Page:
and persons deal with the agent on the faith of such as it is in possession it ought not to be encroached authority, to cases where no such authority exists and upon by an artificial exception founded on a fictitious there is no question of giving credit at all. A duty to contract. This was the view of Lord Justice Brett, particular persons in particular relations is thus exwho spoke of the employers' present immunity in the panded into a duty to all the world. Such reasoning class of cases specially before the committee as a bad

is in truth one of the many after-thoughts invented exception to a bad law. But in answer to this it may to account for institutions whose real origin has been be said that the rule itself is an exception from the

forgotten. In this case there is reason to believe that general principle that a man is liable only for his own the principle of vicarious liability is realig a survival acts, and that the supposed exception only marks the from an extremely archaic stage of jurisprudence, and frontier line maintained by the general law. This was

is grounded on ways of thinking which at this day can in substance the opinion of Lord Justice Bramwell, hardly be found existing save among primitive naand is adopted by the report of the committee. Once

tions. The old Roman law gives us a fairly trustwormore, it is quite possible to lay the chief weight of the

thy clue. There the master of the family was liable objection on the manner in which the limitation has

for damage done by his slave, by a descendant under been introduced. Whether an existing rule of law be

his power, or by any animal or thing of which he was good or bad, it is startling to any but a strictly legal

owner; and this apart from the question whether he mind to find it cut down by a series of quite modern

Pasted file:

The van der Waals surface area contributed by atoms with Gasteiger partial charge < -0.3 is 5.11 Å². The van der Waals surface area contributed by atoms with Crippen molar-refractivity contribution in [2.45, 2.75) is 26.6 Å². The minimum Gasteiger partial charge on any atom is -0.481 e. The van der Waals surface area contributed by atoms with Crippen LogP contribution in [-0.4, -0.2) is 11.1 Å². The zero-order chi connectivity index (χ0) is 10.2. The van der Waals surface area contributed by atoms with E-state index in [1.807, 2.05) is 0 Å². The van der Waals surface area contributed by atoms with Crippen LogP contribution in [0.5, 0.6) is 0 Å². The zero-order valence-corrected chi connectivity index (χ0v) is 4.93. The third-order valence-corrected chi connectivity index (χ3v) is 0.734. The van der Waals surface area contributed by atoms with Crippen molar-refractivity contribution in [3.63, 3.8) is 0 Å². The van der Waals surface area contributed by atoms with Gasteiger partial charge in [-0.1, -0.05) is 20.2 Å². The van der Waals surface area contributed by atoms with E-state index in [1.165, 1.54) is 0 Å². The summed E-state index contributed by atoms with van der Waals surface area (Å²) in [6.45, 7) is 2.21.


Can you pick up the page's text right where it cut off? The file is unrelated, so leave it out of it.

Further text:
was himself in fault. But in every case he could disdecisions in such a way as to make it practically in charge himself from further liability by delivering up operative in the very cases where its application (noxoe dedere) the offending person, animal, or thing would otherwise be most important, and where the

to the injured party; moreover, the liability was not reasons of policy on which the rule is supposed to be personal, but ran with the ownership or possession of founded appear to have the greatest force. So strong the offending body. If A's slaves damaged B’s propan instance of judicial legislation is open in a more erty, and A sold him to C before action brought, B than common degree to all the usual topics of ayi had to sue not A but C. In later times new remedies madversion; and the objection on this head is very de were provided for injuries caused by malice or neglicidedly expressed in the draft report prepared by Mr. gence, and in this and other ways large exceptions Lowe, which, though rejected by the committee in were made to the old law, for which, so far as it refavor of Sir H. Jackson's milder and more lawyer mained, the Roman lawyers invented more or less like composition, was supported by a considerable plausible reasons adapted to modern ideas, very much minority. The courts have indeed not only widened as English lawyers had done. But even in the develthe exception since the first introduction of it, but | oped Roman system there is enough to show that the have shifted its ground. They started from a not origin of the rule is probably to be sought (as lately very intelligible theory of “common employment," pointed out by an ingenious American writer) in the the real meaning of which seems to be that a work primitive notion that liability attaches directly to the man ought to know more about his fellow-workman thing doing the damage; or, to put it in what may be than the master does. Later cases have abandoned conjectured to be its true primitive form, that the this position to take up in its stead the fiction of an thing itself is guilty. Much may be found to confirm implied contract not to claim indemnity, and have this conjecture in archaic institutions elsewhere; extended the category of fellow-workmen till it in- among others the forfeiture of inanimate things causcludes persons who cannot be supposed to have the ing death under the name of deodands, which was least knowledge of one another's skill or control of part of English law within living memory. The treatone another's actions. The proposal at which the ment of things as responsible is the expression in ancommittee has now arrived is in effect to make a mas cient law of the doctrine, belief, or habit of thought ter who delegates his general authority liable for the called animism, which, whether strictly primitive or acts and defaults of his delegates as well as his own. not, is found deeply rooted among the lower races of This is a modest compromise, which does not affect to mankind. The fact is very singular, if so it is, that a settle any thing in principle, but has the merit of legal doctrine important in itself, and made of espe